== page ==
WiFi is the obvious alternative, but it has one problem, most modern mobile phones put their WiFi to sleep when they’re in deep sleep. This saves battery, and means that you’ll often see that your WiFi tracker flips between home and away a lot. This makes it horribly unreliable for our purposes.


Phones don’t put Bluetooth to sleep, and while once up on a time having Bluetooth enabled was a significant battery drain, this is no longer the case. Sure, there’s some drain, but compared to everything else you’re burning battery life on, particularly the screen, it’s irrelevant - and likely far less than many of the apps you’ve installed are responsible for. Besides, in this house we all use Bluetooth for fitness trackers, smart watches, or headphones so it’s on anyway.

The downside (and upside) is that Bluetooth is shorter range than WiFi, so one single detection node isn’t enough.


We’re juggling a few things here:

  • Arrivals and departures should be quickly and reliably detected without false positives
  • People shouldn’t be marked as away simply because their phone is out of battery
  • If people are clearly not home, they shouldn’t be marked as home
  • Bluetooth is reliable, but short range, WiFi is longer range, but unreliable


We’re combining:

  • One template sensor
  • One motion sensor
  • Two door sensors
  • Two external programs
  • Four automations
  • Five scripts
  • Six integrations

Template sensor

I use a template sensor to provide an indicator of how many people are home.

- platform: template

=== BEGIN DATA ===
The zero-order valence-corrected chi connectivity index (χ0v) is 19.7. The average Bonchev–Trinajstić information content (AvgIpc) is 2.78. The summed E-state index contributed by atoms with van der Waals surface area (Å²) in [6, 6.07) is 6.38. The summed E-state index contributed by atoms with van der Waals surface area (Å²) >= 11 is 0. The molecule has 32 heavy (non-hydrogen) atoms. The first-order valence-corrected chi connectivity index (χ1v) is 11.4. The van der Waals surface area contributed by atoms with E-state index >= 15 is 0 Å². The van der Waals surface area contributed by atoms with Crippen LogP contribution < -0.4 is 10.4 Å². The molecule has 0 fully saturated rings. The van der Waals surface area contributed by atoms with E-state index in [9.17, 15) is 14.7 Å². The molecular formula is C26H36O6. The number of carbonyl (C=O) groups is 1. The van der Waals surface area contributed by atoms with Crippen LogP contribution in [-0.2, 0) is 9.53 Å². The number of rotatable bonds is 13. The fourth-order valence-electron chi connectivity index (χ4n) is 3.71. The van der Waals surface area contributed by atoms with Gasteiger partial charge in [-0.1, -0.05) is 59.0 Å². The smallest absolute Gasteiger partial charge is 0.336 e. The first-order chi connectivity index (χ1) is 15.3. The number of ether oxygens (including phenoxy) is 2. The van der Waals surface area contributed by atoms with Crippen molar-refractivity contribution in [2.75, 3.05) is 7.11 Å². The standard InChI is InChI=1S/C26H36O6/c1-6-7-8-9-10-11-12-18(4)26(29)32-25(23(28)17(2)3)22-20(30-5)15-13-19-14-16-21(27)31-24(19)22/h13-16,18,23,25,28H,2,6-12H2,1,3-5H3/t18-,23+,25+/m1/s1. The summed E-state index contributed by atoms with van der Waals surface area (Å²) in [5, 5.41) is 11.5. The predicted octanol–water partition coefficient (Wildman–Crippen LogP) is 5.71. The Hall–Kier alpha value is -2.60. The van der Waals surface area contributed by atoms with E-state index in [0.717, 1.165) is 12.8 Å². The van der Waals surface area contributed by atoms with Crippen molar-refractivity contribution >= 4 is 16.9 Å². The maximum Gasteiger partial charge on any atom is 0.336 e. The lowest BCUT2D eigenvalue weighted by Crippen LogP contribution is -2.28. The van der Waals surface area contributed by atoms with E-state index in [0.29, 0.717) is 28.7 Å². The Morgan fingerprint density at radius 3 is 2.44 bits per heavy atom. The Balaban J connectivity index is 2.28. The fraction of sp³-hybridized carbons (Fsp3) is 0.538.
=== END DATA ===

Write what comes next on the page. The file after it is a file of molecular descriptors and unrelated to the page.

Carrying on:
friendly_name: 'Home count'  
      unique_id: 'home_count'  
      value_template: >-  
        {{ ((expand('group.my_people')|selectattr('state', 'eq', 'on')|map(attribute='name')|list|count)/(expand('group.my_people')|map(attribute='name')|list|count))|round(2) }}  

This gives me a value of between zero (nobody home) and one (everybody home).

Motion sensors

I have motion sensors in various places around the house, but here the key one is the one in the vestibule. That sensor covers the area just inside the front door, so you can’t exit the house without tripping it.

I’m using a Xiaomi Aqara Human Body Movement sensor there, but any motion sensor will do. I connect these to Home Assistant using Zigbee2MQTT.

Door sensors

I’ve installed sensors on all the external doors (and windows). These serve a range of purposes, controlling the garden lights, reminding us to close the doors/windows if it’s cold outside, warning us the garage door was left open, and more.

It also means we can tell if somebody could have left the house. For simplicity I’m only interested in the front door and the garage door (for the car). It would be trivial to extend this to other doors, but we never use those to leave or return, and don’t go jumping out of windows.